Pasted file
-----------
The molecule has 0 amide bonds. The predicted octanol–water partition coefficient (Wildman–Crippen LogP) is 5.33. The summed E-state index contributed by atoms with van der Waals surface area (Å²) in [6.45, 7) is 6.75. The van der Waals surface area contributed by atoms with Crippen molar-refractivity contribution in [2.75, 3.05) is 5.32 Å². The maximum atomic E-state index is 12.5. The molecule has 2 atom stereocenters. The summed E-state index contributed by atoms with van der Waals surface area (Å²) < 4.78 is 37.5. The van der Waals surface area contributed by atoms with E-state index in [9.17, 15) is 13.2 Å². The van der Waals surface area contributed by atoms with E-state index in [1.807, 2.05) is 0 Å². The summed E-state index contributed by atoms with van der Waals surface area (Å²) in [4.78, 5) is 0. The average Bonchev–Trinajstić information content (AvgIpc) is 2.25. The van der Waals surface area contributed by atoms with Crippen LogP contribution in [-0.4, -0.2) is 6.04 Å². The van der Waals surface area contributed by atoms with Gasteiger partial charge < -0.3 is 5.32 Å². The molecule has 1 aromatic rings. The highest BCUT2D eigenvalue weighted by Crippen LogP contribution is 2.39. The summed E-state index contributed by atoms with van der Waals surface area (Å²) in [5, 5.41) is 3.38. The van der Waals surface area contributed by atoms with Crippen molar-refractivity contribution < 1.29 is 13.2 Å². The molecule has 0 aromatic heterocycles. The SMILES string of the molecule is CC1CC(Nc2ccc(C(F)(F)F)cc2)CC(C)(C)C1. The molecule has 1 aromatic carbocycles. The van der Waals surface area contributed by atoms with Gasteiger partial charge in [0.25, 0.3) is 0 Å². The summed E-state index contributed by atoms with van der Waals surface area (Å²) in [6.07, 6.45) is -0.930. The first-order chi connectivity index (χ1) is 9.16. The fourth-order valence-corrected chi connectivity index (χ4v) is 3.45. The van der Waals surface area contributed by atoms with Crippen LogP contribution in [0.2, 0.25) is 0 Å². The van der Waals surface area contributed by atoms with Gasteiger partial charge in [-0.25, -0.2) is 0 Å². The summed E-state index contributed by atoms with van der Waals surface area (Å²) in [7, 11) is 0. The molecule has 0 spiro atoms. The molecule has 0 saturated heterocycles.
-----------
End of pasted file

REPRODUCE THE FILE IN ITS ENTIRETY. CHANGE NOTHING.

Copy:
The molecule has 0 amide bonds. The predicted octanol–water partition coefficient (Wildman–Crippen LogP) is 5.33. The summed E-state index contributed by atoms with van der Waals surface area (Å²) in [6.45, 7) is 6.75. The van der Waals surface area contributed by atoms with Crippen molar-refractivity contribution in [2.75, 3.05) is 5.32 Å². The maximum atomic E-state index is 12.5. The molecule has 2 atom stereocenters. The summed E-state index contributed by atoms with van der Waals surface area (Å²) < 4.78 is 37.5. The van der Waals surface area contributed by atoms with E-state index in [9.17, 15) is 13.2 Å². The van der Waals surface area contributed by atoms with E-state index in [1.807, 2.05) is 0 Å². The summed E-state index contributed by atoms with van der Waals surface area (Å²) in [4.78, 5) is 0. The average Bonchev–Trinajstić information content (AvgIpc) is 2.25. The van der Waals surface area contributed by atoms with Crippen LogP contribution in [-0.4, -0.2) is 6.04 Å². The van der Waals surface area contributed by atoms with Gasteiger partial charge < -0.3 is 5.32 Å². The molecule has 1 aromatic rings. The highest BCUT2D eigenvalue weighted by Crippen LogP contribution is 2.39. The summed E-state index contributed by atoms with van der Waals surface area (Å²) in [5, 5.41) is 3.38. The van der Waals surface area contributed by atoms with Crippen molar-refractivity contribution < 1.29 is 13.2 Å². The molecule has 0 aromatic heterocycles. The SMILES string of the molecule is CC1CC(Nc2ccc(C(F)(F)F)cc2)CC(C)(C)C1. The molecule has 1 aromatic carbocycles. The van der Waals surface area contributed by atoms with Gasteiger partial charge in [0.25, 0.3) is 0 Å². The summed E-state index contributed by atoms with van der Waals surface area (Å²) in [6.07, 6.45) is -0.930. The first-order chi connectivity index (χ1) is 9.16. The fourth-order valence-corrected chi connectivity index (χ4v) is 3.45. The van der Waals surface area contributed by atoms with Crippen LogP contribution in [0.2, 0.25) is 0 Å². The van der Waals surface area contributed by atoms with Gasteiger partial charge in [-0.25, -0.2) is 0 Å². The summed E-state index contributed by atoms with van der Waals surface area (Å²) in [7, 11) is 0. The molecule has 0 spiro atoms. The molecule has 0 saturated heterocycles.